Yeah, because I think after a while that whole preppy thing went away. You know, we were the first to start that, and we wanted to end it as well. We wanted to evolve, and I did say to them at the start, ‘We’re not going to be doing this all the time, I want to work with you.’ I’ve been able to grow with them. I said, ‘I want you guys to eventually become more like models and rockstars, as opposed to being that cheesy pop boy band.’ They’ve really trusted me and it’s gone from the cargo pants to skinny, ripped jeans and longer hair, a bit of stubble, tight-fitting t-shirts.

A lot more labels, as well.

Yeah, they’re into a lot more high-end stuff now. In the beginning they didn’t really know designers—they were young boys, they weren’t really interested—but I taught them so much that now they’ll call me and be like, “I went into Gucci the other day,” or “I went into APC the other day and saw this.”

What kind of labels are they into?

We love everything!

YSL is like, synonymous with Harry at this point.

Yeah, he loves Saint Laurent, Zayn loves APC. They love Sandro, they love Kooples…

When I first started following them, Niall was wearing a lot of Comme des Garcons. I remember seeing a picture of him and not knowing who he was, but seeing his Comme polo and being like, ‘What’s happening here?’

That was at the very, very beginning. That was their thing then. It was good, because I wanted to introduce them to fashion. I didn’t want their life expectancy to be two years—I wanted to evolve with them, and for people to be thinking, ‘Oh my god, these kids are cool.’

Now, every time we do a red carpet—especially when we go to America—peoples’ heads turn. I know what I’ve created, but when I see other people’s reactions, or when they get asked who they’re wearing when they get interviewed on E!, it’s cool for them as well because it’s not just about the music; people are interested in them, what they’re doing, their lifestyle, what they wear.

I get excited every awards season, because for me it’s a chance for us to take it to the next level. People get to see them on tour all the time, but then they’re like, ‘Okay, so what’s One Direction doing now?’ And if we have a new single or album to promote, that’s my opportunity to show the fashion world, ‘These are the boys, they are cool, they are still at the forefront of fashion, they’re not some eenie-weenie cheesy boyband that is going to shrivel up and die’.

You’re right in how it’s prolonged their life expectancy; we’re kind of used to this idea that boy bands would have to try to cling desperately to what their image and sound was when they started to remain relevant down the track. But that approach has never worked.

They’re not like that at all; they’ve grown and evolved and it’s just brilliant. And someone like Zayn, for example, just lets me do what I want. A perfect example—and he’ll tell you about this and laugh about it now—we did the AMAs and I got him this beautiful gold Alexander McQueen belt to wear for the performance. We had a fight backstage and I said to him, “I don’t care if you don’t talk to me for a week!” and he was like, “Fine, but I’m not wearin’ it!” I was like, “I don’t care if you don’t talk to me! But you’re gonna wear it!” And he was like, “…Okay, I’m gonna wear it, but I’m gonna take it off after the performance.”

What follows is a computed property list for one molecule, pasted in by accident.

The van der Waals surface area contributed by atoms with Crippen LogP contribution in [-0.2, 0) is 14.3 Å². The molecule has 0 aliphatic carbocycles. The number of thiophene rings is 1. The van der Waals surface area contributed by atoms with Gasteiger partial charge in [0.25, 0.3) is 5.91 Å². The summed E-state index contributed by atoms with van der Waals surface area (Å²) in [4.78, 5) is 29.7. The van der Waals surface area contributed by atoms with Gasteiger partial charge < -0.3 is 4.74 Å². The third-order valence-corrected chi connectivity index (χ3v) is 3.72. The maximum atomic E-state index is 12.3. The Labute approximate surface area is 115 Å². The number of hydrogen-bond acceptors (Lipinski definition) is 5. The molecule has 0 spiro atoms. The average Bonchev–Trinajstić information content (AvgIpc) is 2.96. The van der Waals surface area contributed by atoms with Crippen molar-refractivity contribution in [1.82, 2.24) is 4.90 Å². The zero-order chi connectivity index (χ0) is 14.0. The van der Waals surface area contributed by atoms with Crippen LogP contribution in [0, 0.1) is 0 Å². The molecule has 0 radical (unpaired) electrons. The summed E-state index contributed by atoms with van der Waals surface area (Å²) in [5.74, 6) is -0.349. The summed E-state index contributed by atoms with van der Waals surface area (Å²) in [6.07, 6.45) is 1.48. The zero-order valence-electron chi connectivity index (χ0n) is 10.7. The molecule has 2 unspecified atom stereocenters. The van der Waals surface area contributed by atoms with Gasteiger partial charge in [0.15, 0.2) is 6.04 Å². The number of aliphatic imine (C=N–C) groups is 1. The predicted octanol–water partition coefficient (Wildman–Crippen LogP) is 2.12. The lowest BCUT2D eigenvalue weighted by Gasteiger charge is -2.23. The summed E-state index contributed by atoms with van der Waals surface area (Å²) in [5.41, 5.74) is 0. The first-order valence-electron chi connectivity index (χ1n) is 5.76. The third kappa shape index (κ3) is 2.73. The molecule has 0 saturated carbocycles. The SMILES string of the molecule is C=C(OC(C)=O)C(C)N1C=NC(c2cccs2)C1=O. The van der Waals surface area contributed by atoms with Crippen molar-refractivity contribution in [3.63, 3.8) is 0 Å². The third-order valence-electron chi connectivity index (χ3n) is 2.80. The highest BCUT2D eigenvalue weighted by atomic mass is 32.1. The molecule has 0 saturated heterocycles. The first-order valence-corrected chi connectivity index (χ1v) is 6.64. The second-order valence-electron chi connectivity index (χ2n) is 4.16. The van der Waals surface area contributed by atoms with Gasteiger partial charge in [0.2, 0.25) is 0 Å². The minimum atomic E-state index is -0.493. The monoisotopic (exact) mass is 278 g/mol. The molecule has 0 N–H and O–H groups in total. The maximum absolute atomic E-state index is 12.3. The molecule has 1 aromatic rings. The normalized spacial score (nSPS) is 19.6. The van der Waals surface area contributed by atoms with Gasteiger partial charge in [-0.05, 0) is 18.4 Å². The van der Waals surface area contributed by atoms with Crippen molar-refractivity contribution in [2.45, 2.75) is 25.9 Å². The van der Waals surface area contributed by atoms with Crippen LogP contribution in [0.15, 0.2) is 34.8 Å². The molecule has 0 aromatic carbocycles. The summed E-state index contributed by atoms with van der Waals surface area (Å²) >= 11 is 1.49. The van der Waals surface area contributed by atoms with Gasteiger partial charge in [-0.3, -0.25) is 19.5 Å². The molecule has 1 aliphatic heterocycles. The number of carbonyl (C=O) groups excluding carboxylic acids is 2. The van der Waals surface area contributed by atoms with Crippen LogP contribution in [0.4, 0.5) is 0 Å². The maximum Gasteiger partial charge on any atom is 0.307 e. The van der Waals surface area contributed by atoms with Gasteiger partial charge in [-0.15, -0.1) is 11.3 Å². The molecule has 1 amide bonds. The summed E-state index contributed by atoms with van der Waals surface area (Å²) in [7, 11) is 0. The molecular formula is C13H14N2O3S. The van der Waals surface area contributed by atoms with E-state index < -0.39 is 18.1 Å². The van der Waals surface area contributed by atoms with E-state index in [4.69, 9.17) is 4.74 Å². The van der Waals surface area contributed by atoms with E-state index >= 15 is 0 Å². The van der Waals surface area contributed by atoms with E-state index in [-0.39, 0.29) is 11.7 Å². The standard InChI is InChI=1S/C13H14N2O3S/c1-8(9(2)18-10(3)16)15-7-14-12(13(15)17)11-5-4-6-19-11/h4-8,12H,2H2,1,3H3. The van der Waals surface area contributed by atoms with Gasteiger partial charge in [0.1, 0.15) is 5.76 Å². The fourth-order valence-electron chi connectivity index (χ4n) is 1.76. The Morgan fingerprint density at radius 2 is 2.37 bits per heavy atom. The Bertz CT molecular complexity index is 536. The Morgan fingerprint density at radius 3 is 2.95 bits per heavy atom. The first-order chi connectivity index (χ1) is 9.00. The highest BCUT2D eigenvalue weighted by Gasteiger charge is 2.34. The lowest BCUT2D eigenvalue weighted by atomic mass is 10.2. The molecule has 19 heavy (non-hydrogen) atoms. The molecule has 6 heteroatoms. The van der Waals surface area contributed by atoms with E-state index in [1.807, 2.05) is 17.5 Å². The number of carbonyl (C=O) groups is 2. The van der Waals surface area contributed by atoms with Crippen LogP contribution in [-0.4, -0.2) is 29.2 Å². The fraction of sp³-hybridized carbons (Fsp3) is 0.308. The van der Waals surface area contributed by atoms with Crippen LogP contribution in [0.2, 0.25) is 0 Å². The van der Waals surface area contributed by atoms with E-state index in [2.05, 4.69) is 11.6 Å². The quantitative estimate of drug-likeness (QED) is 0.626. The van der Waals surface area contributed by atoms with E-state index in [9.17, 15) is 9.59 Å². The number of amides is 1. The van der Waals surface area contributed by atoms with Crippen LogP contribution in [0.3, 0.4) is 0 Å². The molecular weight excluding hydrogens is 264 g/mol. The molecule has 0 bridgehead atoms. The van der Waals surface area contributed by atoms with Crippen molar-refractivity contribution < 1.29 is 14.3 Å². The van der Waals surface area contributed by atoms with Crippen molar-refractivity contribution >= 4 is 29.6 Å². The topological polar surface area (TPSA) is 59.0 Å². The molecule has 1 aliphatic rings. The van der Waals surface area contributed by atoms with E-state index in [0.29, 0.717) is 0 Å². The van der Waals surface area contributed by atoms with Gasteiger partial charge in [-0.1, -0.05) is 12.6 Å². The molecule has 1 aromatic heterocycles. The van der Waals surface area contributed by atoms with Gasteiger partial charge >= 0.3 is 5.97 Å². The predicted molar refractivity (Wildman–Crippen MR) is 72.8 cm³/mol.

And the next day he came up to me and was like, “I’m so sorry, I watched it back, I looked amazing, thank you so much, I totally love you.” We’re like brother and sister, so as much as we may fight about stuff, he still listens and that’s what I love about him. He takes fashion risks and it pays off.

Two days ago, I’d got him this MTV sweater top from Topman or something. It was just a cheeky little thing to wear. He came to me and was like, “Caroline, it’s just so hot on stage, I need some more t-shirts and stuff.” My assistant was like, “Look, Zayn, I know we sent you loads of sweaters and stuff, so just cut the bloody arms off them. You’ll be fine.” So he cut the arms off it and now it’s everywhere on Twitter and Instagram, just from a little conversation that we had.

Do you see him as being the one who takes the mosts risks?

Yeah, he’ll take the most risks and he’ll definitely push it, but it works. He’ll have the ponytail, he’ll wear the gold belt, he’ll wear the creepers and take those chances. He’ll wear something a little bit different that sets everything off. Before we did the AMAs, I had this whole vision to go for the rockabilly look and I knew how I wanted the hair. I could envision it. Then I had a quick conversation with Lou [Teasdale], the hair and make-up artist, and I was like, “Today’s a big day. We’ve gotta do it. We’ve gotta slam-dunk this.” It was all about rockabilly, rock and roll, Johnny Depp in Cry Baby. I just wanted them to look like they’ve walked out of that movie. I remember Zayn and Louis came back out from seeing Lou and I was like “…Oh my god. Lou, when they put their clothes on, you have no idea what we’ve created here”. It just looked absolutely amazing. There was no fuss or fight. When they put on the clothes, with their hair and their whole demeanor when they were walking that red carpet, it was just great.

I love working with someone like Louis as well, because Louis is very laid-back in his style.

Which has changed so much since the braces-and-stripes!